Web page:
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Dodd struggles for support in N.H., Iowa

Democrat Chris Dodd is touching all the right bases in New Hampshire and Iowa. The problem is he hasn't yet scored big with voters.
Dodd 2008
Democratic presidential candidate Sen. Christopher Dodd, D-Conn., speaks to attendees of the National Association of Latino Elected and Appointed Officials conference in Lake Buena Vista, Fla., Saturday.Phelan M. Ebenhack / AP
/ Source: The Associated Press

Democrat Chris Dodd is touching all the right bases in New Hampshire and Iowa. The problem is he hasn't yet scored big with voters.

The Connecticut lawmaker has struggled to gain traction in the two states that begin the 2008 presidential race, barely registering above 1 percent in statewide polls. Dominating the field are fellow Sens. Hillary Rodham Clinton and Barack Obama, whose combined elective experience falls far short of Dodd's 26 years in the Senate.

That hasn't stopped Dodd.

He's bought television ads in both states, visited homes for his "kitchen table conversations" and tried to paint himself as the most anti-Iraq war candidate of the pack. His staff has planned fundraisers for state candidates, visited town party meetings and wooed the power brokers among the party faithful.

"I used to call her 'Kathy,'" Dodd recently told New Hampshire party activists, including Manchester lawyer and former state party head Kathy Sullivan. "Now, I call her 'Madame Attorney General' or 'Ambassador.'"

But even such good-natured promises of promotion aren't buying Dodd the support he desperately seeks. Neither is a record that might have earned him more clout in earlier presidential contests.

Measuring up
Dodd boasts strong anti-war credentials; they are overshadowed by Obama's opposition before the 2003 invasion. He is a career supporter of firefighters; Clinton has tried to claim that constituency with her post-Sept. 11 effort. And his emphasis on diplomacy is measured against former U.N. Ambassador Bill Richardson and Senate Foreign Relations Committee Chairman Joe Biden, D-Del.

Dodd even tried bringing his two young daughters on the campaign trail. John Edwards' children got the media attention.

"There's not a lot of breathing space," said David P. Redlawsk, a political science professor at the University of Iowa. "The media spends most of its time gushing over Obama and Clinton, and -- a little less so -- Edwards. I think candidates like Richardson and Dodd feel this most of all."

Dodd's aides, many of them veterans of Howard Dean's meteoric rise in 2004, say he is following the same path as last cycle's underdog-done-good. He's building grass-roots support in early voting states and dispatching young organizers to 10 or more town party meetings a week. In Iowa, he recently opened eight regional field offices.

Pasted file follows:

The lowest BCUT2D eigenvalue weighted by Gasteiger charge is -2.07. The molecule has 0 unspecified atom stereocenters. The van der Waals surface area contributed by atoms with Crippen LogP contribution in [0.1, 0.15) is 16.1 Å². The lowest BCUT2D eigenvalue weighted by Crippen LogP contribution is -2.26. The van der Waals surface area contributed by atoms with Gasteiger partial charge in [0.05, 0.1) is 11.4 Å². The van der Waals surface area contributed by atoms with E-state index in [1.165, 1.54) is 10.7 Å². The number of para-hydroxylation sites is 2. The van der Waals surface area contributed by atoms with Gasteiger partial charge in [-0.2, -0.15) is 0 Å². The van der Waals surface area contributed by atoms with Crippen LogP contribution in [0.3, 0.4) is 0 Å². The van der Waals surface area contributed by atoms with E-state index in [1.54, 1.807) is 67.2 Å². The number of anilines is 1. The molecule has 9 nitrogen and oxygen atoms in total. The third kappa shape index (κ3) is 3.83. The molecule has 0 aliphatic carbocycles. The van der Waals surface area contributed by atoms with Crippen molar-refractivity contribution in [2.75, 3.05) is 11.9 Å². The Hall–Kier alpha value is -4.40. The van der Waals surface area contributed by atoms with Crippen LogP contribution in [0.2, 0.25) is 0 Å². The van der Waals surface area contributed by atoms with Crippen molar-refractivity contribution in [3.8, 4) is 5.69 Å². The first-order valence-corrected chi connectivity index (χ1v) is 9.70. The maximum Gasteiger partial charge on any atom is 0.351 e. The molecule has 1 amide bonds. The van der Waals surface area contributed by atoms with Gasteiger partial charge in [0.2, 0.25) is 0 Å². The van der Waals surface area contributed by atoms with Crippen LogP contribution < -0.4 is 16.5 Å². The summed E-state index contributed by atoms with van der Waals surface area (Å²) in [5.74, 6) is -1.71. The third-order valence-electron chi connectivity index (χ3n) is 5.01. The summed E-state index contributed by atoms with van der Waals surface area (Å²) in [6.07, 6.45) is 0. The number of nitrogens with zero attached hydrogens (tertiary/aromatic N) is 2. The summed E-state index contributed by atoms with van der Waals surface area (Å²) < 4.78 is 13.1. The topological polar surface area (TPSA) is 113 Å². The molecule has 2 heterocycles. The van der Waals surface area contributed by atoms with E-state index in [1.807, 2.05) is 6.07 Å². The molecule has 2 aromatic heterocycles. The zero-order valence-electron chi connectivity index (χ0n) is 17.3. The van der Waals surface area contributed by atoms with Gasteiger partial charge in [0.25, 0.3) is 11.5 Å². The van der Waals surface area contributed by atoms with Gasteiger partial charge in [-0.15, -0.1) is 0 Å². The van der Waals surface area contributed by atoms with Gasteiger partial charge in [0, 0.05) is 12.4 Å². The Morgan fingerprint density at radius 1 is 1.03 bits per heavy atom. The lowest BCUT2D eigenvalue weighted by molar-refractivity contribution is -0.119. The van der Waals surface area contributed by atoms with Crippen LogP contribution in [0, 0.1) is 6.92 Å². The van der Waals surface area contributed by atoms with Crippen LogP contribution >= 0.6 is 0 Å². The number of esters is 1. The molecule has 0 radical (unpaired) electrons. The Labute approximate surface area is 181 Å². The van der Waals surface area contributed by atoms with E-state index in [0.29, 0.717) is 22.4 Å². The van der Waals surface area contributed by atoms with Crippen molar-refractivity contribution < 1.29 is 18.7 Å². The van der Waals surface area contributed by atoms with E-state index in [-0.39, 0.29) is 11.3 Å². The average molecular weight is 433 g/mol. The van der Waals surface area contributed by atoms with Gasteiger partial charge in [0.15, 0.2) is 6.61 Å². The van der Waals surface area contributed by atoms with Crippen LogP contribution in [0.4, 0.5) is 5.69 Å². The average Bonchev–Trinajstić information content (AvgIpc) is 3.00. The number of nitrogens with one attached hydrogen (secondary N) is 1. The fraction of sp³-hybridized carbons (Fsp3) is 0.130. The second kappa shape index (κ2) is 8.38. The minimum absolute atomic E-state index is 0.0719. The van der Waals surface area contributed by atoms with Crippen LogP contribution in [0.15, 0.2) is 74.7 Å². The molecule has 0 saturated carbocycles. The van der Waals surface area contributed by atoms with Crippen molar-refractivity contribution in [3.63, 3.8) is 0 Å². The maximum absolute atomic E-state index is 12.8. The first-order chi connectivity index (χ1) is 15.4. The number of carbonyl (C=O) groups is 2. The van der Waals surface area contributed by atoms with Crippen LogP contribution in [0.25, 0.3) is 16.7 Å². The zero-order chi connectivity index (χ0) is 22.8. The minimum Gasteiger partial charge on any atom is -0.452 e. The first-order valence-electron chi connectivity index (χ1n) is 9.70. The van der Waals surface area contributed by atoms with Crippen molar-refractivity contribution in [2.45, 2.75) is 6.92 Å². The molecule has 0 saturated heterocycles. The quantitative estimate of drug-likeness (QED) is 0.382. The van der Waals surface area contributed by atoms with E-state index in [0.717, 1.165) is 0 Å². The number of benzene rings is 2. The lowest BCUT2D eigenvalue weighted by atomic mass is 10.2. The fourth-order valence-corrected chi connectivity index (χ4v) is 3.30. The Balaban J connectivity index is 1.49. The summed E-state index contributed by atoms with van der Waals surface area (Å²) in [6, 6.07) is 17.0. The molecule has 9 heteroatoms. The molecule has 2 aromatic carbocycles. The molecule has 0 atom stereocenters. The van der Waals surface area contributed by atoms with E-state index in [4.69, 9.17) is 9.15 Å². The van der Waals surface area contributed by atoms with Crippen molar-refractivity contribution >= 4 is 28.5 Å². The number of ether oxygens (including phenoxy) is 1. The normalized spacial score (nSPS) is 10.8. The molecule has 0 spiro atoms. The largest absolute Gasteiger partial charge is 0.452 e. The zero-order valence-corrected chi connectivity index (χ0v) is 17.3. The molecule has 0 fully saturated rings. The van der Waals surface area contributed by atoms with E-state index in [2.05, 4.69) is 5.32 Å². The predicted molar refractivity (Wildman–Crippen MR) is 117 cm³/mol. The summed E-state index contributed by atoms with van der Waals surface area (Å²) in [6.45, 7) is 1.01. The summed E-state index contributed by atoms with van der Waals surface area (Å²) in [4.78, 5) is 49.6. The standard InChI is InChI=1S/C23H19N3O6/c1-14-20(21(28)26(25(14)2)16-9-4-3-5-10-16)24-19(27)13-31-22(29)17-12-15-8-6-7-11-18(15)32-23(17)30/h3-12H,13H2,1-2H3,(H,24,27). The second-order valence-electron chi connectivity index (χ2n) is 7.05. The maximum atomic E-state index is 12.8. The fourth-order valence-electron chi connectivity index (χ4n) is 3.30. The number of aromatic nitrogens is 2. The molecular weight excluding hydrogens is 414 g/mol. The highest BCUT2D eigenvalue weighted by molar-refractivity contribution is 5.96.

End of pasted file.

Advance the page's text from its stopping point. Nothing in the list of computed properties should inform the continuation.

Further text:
"Are we getting the 10,000-person crowds of some candidates? No. We're not," said Maura Keefe, a senior adviser to the campaign. "But I was also with Howard Dean in 2003 when we'd walk into rooms and no one knew who we were."

Trying to persuade young Democratic professionals he could repair damaged U.S. credibility abroad, Dodd recounted a story involving President Kennedy and French President Charles de Gaulle during the Cuban missile crisis.

Apt as it may have been, the anecdote was lost on the crowd of mostly 20-somethings, who fidgeted and poked at their food while politely listening to the 1960s history lesson from the white-haired chairman of the Senate Banking Committee.

Dodd may have more success teaming up with another name from the '60s next week -- singer Paul Simon plans to join him for two days of a bus tour through Iowa.

Winning from the second tier
If some of Dodd's material is dated, aides say his views, particularly on the unpopular war, are attuned with liberal Democrats young and old in early nominating states. Dodd has enlisted anti-war darling Ned Lamont, whom bloggers helped defeat Sen. Joe Lieberman in last year's Democratic primary in Connecticut.

Lamont lost the general election to the newly independent Lieberman, but remains popular among activists and drew as many people as Dodd during his early trips to New Hampshire. The bloggers haven't yet adopted Dodd as their man, however.

Experts say Dodd -- and others in the second tier -- can win in the early states without actually winning.

"As we all know, you don't have to win Iowa, you just have to exceed expectations," Redlawsk said.

Dodd reminds people it's early and often cites Bill Clinton, who finished No. 2 in New Hampshire in 1992 but claimed victory as "the Comeback Kid."

"People in this state remember Bill Clinton was at 2 percent _ sixth place," Dodd said. "We're in a good place. We raised enough money and we can gain momentum. ... I think people here are going to react to being told there is a price tag on the Granite State."

On Sunday, Dodd reported raising $3.25 million in the quarter from April through June, bringing his total raised this year to $7.3 million. His campaign said he had $6.5 million cash on hand at the end of the quarter.

That doesn't come close to the $32.5 million raised by Obama in the last three months. But it's certainly enough to pay for a campaign whose largest one-time expense during the first quarter was the Iowa Democratic Party's $50,000 list of caucus goers.

Dodd aides privately say they expect to match last quarter's numbers this quarter, which ends Saturday.

"The only thing I know about the New Hampshire primary, having worked it a few times, is there's going to be a surprise," Keefe said. "There always is."